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Old 11-11-2007
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Quote:
CB slamming back into the slot in a knock down..
THis is a not uncommonc occurrence in smaller CB if the board is not locked down. I have not heard of it happening in larger boats, although it could happen. It doesn't occur until well after the boat has laid on it's side though, so if/when it happens, there's a good chance that your mast is partly submerged and suddenly the CB is not so important.

Unless the ballast in the boat is loose, and shifts when the boat broaches, the boat is most likely still going to right itself.

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The complaint I hear most (from non CB owners) about CBs is they "slap" when the boat is rocking port and starboard and it causes the pivot to get weak.
I experienced this with all of the CB boats that I owned (4). They were well-maintained boats and I tried just about everything I could think of to eliminate the problem but had no luck. My boats were smaller, but I have been on larger boats that have the same problem. It's annoying.
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Old 11-11-2007
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BTW, not all centerboards are swing keels, which are effectively weighted centerboards. The centerboard on my boat is made of marine plywood, and is buoyant, and needs to be forced down into the water, not the other way around. Of course, ballast isn't an issue for me, which is part of the reason my centerboard is wood.

Most weighted centerboards are steel or iron IIRC. Keel-centerboard design boats are quite seaworthy, and as long as the centerboard is well maintained, you shouldn't have much of a problem with it. The major problems I've seen with them are either the pivot point or the board rusting internally and expanding. The board also needs a reliable mechanism to hold it in both the down and up positions that is geared to withstand the forces on the board in a knockdown.

Whether water can enter the boat via the centerboard trunk depends on the design of the boat. The only openings in my centerboard trunk are well above the water line, so even if I opened them while in the water, it would take fairly rough conditions for any significant water to get into the boat through them.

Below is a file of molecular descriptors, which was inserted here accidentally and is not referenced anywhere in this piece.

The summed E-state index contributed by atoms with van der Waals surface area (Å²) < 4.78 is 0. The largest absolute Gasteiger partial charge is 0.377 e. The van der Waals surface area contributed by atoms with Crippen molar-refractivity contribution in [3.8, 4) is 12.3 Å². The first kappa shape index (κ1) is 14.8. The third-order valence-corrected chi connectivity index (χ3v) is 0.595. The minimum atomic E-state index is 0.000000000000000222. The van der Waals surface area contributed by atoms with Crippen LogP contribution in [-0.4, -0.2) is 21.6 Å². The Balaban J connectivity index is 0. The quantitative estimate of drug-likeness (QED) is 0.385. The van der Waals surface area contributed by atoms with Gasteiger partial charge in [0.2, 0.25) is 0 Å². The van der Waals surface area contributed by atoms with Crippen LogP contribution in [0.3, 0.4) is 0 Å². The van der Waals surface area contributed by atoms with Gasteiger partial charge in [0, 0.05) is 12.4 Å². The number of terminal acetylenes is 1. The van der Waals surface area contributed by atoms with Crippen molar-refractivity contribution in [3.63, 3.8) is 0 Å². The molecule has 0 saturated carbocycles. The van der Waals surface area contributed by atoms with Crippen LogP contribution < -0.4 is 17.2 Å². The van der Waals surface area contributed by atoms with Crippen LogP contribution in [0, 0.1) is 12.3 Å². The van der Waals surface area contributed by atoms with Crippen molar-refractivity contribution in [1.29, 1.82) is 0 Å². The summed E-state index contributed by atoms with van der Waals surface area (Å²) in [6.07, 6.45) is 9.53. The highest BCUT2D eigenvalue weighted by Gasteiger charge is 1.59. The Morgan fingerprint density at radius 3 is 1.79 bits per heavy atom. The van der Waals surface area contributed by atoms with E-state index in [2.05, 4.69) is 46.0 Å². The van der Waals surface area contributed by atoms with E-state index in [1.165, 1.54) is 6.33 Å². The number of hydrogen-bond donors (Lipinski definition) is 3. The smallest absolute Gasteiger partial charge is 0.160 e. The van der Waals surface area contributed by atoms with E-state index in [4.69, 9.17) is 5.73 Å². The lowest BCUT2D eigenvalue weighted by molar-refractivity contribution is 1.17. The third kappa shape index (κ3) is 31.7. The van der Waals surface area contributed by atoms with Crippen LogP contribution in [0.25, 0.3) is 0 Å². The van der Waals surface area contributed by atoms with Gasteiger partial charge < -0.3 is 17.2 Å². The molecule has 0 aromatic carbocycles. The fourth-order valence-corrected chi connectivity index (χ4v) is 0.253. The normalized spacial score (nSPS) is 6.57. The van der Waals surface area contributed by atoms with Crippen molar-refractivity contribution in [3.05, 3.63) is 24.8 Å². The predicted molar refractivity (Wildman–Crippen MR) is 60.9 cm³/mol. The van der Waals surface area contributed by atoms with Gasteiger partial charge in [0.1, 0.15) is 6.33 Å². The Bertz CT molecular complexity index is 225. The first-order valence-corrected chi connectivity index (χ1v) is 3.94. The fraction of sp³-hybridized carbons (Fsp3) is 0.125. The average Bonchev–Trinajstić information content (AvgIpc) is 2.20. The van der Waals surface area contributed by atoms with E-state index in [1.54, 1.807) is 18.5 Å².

The actual righting moment of the keel centerboard design depends on a lot more than just whether the centerboard is down or not. Often the majority of the ballast is in the stub keel that the centerboard extends from. If properly designed, it may have very similar righting characteristics to a similar boat with a deep fin keel design, but with the advantages of shoal draft capabilities.
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Old 11-11-2007
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Thanks for the info. Come to think of it I looked at a CB boat several years back and I do remember hearing the board "knock" in the slot just from the motion of walking around inside. That is definitely not something I want to listen to all night while at anchor or in the slip. Thats too bad, the boat has everthing else that I'm looking for, hmmm... decisions decisions.
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BlowinSouth: I think most of your questions have been well answered. I believe the centreboard knocking around when tied up or at anchor can be solved by raising the board. My first boat was a 22 ft. keel/centreboard and both the keel and board were cast iron with almost all of the ballast in the keel. Properly designed, the centreboard is mainly for pointing ability.
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Quote:
Originally Posted by BlowinSouth View Post
Thanks for the info. Come to think of it I looked at a CB boat several years back and I do remember hearing the board "knock" in the slot just from the motion of walking around inside. That is definitely not something I want to listen to all night while at anchor or in the slip. Thats too bad, the boat has everthing else that I'm looking for, hmmm... decisions decisions.
when I spend the night on my boat I just raise the keel. Sometimes all the way and sometimes maybe just halfway.

andy